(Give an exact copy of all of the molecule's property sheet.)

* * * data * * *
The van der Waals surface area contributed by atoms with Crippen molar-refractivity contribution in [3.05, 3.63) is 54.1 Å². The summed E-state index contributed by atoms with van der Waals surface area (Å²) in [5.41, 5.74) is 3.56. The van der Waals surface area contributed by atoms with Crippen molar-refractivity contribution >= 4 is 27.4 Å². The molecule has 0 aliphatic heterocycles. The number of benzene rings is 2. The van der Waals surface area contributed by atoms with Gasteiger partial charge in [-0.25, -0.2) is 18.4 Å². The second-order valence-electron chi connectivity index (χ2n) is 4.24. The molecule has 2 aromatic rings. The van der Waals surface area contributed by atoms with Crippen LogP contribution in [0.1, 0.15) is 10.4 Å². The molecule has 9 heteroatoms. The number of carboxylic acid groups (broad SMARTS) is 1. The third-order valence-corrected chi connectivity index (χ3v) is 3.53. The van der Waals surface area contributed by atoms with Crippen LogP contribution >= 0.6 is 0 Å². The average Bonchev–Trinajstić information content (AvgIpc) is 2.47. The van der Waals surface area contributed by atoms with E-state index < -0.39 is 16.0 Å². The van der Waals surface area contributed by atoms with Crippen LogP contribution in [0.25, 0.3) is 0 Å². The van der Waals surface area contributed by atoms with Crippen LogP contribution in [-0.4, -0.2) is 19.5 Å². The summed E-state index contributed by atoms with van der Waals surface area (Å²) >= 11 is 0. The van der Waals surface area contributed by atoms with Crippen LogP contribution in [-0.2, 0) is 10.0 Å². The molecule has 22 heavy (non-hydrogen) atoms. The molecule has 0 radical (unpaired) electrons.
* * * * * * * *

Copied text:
The van der Waals surface area contributed by atoms with Crippen molar-refractivity contribution in [3.05, 3.63) is 54.1 Å². The summed E-state index contributed by atoms with van der Waals surface area (Å²) in [5.41, 5.74) is 3.56. The van der Waals surface area contributed by atoms with Crippen molar-refractivity contribution >= 4 is 27.4 Å². The molecule has 0 aliphatic heterocycles. The number of benzene rings is 2. The van der Waals surface area contributed by atoms with Gasteiger partial charge in [-0.25, -0.2) is 18.4 Å². The second-order valence-electron chi connectivity index (χ2n) is 4.24. The molecule has 2 aromatic rings. The van der Waals surface area contributed by atoms with Crippen LogP contribution in [0.1, 0.15) is 10.4 Å². The molecule has 9 heteroatoms. The number of carboxylic acid groups (broad SMARTS) is 1. The third-order valence-corrected chi connectivity index (χ3v) is 3.53. The van der Waals surface area contributed by atoms with Crippen LogP contribution >= 0.6 is 0 Å². The average Bonchev–Trinajstić information content (AvgIpc) is 2.47. The van der Waals surface area contributed by atoms with E-state index < -0.39 is 16.0 Å². The van der Waals surface area contributed by atoms with Crippen LogP contribution in [0.25, 0.3) is 0 Å². The van der Waals surface area contributed by atoms with Crippen LogP contribution in [-0.4, -0.2) is 19.5 Å². The summed E-state index contributed by atoms with van der Waals surface area (Å²) >= 11 is 0. The van der Waals surface area contributed by atoms with Crippen LogP contribution in [-0.2, 0) is 10.0 Å². The molecule has 22 heavy (non-hydrogen) atoms. The molecule has 0 radical (unpaired) electrons.